Nobody asked me, but ...
Philadelphia, PA (My Sportsbook) - I've done a 180 when it comes to the suggestion that it may be time to change the playing surfaces in sports.
In order to lessen injuries, among other things, move the players further away from each other and give them more space.
Be it a gradual shift, or done all at once, here's what I'd propose:
* In football, and this could start on the professional and collegiate levels, widen the field.
Football fields in pro, college and high school are 53 yards wide (OK, they're 53 and 1/3 yards wide, but let's not get picky).
Make them 60 yards wide. Open it up and allow more players to turn the corner. Also, make the end zones deeper. Ten yards is not enough. Go to 15. Yes, some will say if you do that, you're almost like the CFL. So what if it is. It would make things more exciting.
One concession to widening and deepening things would be to raise the height of the goal posts and make them more narrow.
Have you ever compared the field goal percentages of the great kickers from yesteryear against the average guys from today? The average guys from today are much better.
Why? Because it's too easy for them. Kickers have adapted and what they're aiming at hasn't.
Make the goalposts 15 feet off the ground, instead of 10, and narrow the distance between the uprights.
In the NFL and college, the width is 18 feet, six inches. Shrink that to 15 feet and you'll have more teams going for touchdowns instead of just trying to get into field goal range.
* In baseball, moving the fences back, making them higher, and raising the pitching mound would do the opposite from football, you'd bring pitching back to prominence and there's nothing wrong with that.
Just add a couple of feet to the height of the walls, push them back 10 feet across the board and - bingo! - your hitter-friendly park is now pitcher friendly. And if you raise the mound just a little bit, pitchers will thrive. When major league baseball did it in the 1960s, ERAs shrank. The best part would be all teams would need only a little extra dirt, not construction projects.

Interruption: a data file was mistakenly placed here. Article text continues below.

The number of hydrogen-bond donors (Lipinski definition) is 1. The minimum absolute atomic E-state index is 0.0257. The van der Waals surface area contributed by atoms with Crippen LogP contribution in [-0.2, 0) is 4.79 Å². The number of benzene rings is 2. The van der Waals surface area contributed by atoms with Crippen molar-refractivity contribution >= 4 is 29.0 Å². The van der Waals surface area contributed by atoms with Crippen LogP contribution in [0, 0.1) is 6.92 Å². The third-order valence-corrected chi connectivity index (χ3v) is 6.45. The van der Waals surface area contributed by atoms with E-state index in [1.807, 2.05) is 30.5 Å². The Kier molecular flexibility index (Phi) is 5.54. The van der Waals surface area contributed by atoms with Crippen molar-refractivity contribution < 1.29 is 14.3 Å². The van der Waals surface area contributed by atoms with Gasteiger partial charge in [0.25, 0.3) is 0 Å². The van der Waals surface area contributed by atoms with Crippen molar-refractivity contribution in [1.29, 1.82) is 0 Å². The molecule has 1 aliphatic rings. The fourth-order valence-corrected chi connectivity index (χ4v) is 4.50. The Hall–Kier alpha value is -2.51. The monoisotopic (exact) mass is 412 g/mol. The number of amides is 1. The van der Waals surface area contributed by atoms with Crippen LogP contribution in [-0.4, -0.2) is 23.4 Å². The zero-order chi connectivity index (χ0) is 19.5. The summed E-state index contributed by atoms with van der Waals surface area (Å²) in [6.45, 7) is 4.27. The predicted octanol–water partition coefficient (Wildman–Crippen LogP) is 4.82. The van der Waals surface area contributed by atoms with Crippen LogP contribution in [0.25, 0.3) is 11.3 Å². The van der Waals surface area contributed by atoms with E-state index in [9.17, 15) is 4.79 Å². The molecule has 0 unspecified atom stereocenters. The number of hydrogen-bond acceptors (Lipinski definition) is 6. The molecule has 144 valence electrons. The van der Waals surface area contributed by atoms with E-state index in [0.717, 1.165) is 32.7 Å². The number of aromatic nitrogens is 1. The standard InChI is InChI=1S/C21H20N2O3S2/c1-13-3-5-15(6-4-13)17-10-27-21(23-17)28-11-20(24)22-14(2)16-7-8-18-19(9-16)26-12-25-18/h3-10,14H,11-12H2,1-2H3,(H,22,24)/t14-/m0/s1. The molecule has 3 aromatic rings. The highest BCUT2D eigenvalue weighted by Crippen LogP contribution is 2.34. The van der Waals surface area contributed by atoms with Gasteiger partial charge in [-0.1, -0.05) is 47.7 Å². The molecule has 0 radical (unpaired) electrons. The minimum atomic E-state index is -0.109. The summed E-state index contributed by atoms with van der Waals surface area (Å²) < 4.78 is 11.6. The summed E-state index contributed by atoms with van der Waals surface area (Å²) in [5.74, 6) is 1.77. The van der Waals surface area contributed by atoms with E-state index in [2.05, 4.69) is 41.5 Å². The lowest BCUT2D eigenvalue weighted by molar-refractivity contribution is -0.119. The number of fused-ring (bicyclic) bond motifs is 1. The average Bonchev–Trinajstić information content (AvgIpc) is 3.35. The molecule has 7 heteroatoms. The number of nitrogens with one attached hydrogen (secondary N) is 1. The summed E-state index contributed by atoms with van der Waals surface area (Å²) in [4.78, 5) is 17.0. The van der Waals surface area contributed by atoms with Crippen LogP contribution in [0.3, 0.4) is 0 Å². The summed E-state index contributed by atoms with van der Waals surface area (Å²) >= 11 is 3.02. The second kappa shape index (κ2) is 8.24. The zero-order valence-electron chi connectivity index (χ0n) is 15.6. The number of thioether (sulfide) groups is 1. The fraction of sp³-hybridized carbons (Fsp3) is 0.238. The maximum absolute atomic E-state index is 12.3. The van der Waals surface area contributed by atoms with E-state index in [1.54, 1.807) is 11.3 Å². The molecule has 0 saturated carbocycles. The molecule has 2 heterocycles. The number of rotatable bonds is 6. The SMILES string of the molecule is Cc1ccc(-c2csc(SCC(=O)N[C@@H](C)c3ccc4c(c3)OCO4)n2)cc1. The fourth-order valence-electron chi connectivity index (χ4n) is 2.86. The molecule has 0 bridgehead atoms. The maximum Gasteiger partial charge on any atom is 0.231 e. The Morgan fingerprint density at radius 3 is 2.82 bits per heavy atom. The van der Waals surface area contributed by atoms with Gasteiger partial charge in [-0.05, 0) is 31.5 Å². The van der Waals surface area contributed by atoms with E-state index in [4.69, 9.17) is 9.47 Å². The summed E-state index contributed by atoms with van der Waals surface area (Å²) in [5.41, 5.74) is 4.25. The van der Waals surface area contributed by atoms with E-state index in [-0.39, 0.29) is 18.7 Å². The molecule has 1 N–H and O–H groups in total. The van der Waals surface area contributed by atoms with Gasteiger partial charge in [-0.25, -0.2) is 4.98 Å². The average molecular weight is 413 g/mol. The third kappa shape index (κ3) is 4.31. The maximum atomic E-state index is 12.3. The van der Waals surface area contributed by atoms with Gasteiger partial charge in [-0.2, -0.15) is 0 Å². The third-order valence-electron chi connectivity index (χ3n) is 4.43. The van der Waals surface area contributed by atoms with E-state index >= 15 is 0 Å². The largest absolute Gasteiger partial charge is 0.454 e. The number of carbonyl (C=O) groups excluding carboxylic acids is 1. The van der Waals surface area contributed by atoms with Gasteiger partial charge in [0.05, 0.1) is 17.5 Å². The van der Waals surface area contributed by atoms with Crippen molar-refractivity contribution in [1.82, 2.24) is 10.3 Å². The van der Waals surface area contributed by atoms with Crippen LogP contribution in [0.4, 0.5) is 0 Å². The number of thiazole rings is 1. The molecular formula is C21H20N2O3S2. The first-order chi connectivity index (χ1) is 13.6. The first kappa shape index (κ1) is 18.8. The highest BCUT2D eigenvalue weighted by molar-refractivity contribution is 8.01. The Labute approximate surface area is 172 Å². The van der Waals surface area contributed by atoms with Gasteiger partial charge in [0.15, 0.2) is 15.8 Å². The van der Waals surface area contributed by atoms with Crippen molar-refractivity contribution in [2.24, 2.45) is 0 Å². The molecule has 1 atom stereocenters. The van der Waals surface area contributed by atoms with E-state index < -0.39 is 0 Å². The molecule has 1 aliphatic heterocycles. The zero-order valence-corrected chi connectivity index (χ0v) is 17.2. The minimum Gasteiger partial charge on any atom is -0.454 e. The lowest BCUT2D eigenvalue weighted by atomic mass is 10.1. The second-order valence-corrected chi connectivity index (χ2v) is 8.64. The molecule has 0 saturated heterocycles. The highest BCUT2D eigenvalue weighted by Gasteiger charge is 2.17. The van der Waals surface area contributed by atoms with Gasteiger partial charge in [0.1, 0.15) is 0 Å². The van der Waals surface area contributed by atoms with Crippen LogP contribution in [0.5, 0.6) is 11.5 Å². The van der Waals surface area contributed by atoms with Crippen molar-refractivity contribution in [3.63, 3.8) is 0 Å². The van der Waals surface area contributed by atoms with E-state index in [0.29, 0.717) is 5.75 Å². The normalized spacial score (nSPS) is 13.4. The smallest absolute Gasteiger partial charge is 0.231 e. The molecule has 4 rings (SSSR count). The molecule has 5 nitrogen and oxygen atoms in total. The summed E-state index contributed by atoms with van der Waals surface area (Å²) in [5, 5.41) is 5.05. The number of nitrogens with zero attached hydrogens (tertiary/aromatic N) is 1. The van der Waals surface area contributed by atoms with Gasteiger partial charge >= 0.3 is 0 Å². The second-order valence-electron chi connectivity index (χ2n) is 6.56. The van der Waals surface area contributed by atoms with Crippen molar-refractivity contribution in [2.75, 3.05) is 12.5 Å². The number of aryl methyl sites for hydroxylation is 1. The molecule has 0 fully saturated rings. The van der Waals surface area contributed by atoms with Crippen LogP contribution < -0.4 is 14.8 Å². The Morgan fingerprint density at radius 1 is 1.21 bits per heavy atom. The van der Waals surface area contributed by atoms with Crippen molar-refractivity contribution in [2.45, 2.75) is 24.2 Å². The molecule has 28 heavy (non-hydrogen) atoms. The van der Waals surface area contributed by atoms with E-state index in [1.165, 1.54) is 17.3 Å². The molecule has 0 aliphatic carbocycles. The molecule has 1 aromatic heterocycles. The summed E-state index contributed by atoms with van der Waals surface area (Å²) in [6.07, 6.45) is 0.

* When you talk basketball, here's where a gradual increase would work better than an immediate jump.
The basket, at 10 feet, isn't high enough.
The jump shooter has gone the way of the dodo because with the rim in reach for so many, there hasn't been a need.
It's feels blasphemous to say that, but it's the truth.
Raise the rim a half a foot for five years and then another half a foot after that, stopping at 11 feet.
Make the rim unreachable for all but the biggest and best leapers and you bring jump shooting back into the game. Again, do it in college and the pros. The shooters, because they're shooters, will adapt.
* Ice hockey cries out for a bigger rink and bigger nets. In no other sport are things as cramped on the ice as in the NHL.
The players are too big and too fast. The league tries to stop injuries by dishing out harsher penalties and fines, but that's not enough.
Give the guys more room, like Olympic ice hockey does on bigger rinks, and you take away the goon and add finesse. And while we're at it, make the net bigger because goalies with all their equipment swallow the current model.
One sport that has adjusted to the times is professional golf.
Faced with never-ending equipment advances, and the fact that the players are bigger and stronger, just like all the other sports, something had to be done.
So golf got bigger.
Courses like Merion (Pa.) Golf Club, which played at 6,400 yards 30-plus years ago for the U.S. Open, will be stretched to nearly 7,000 yards when the Open returns to the Main Line layout in 2013. That's just one example of many.
While golf adapted, or is at least trying to (having the PGA Tour pros use a limited-flight golf ball for tournament play would go a long way toward leveling things, but that's a story for another day), don't hold your breath waiting for the other sports to join in.
Cost, like anything else, is the biggest drawback.
Owners aren't going to expand playing surfaces because that decreases seats, a bad combination in their eyes. Until that changes, nothing else will.
But it is kind of fun to thing about.
Drew Markol has been a sportswriter and columnist for several Philadelphia- area newspapers for over 25 years.
April 24, 2012, at 12:04 PM ET
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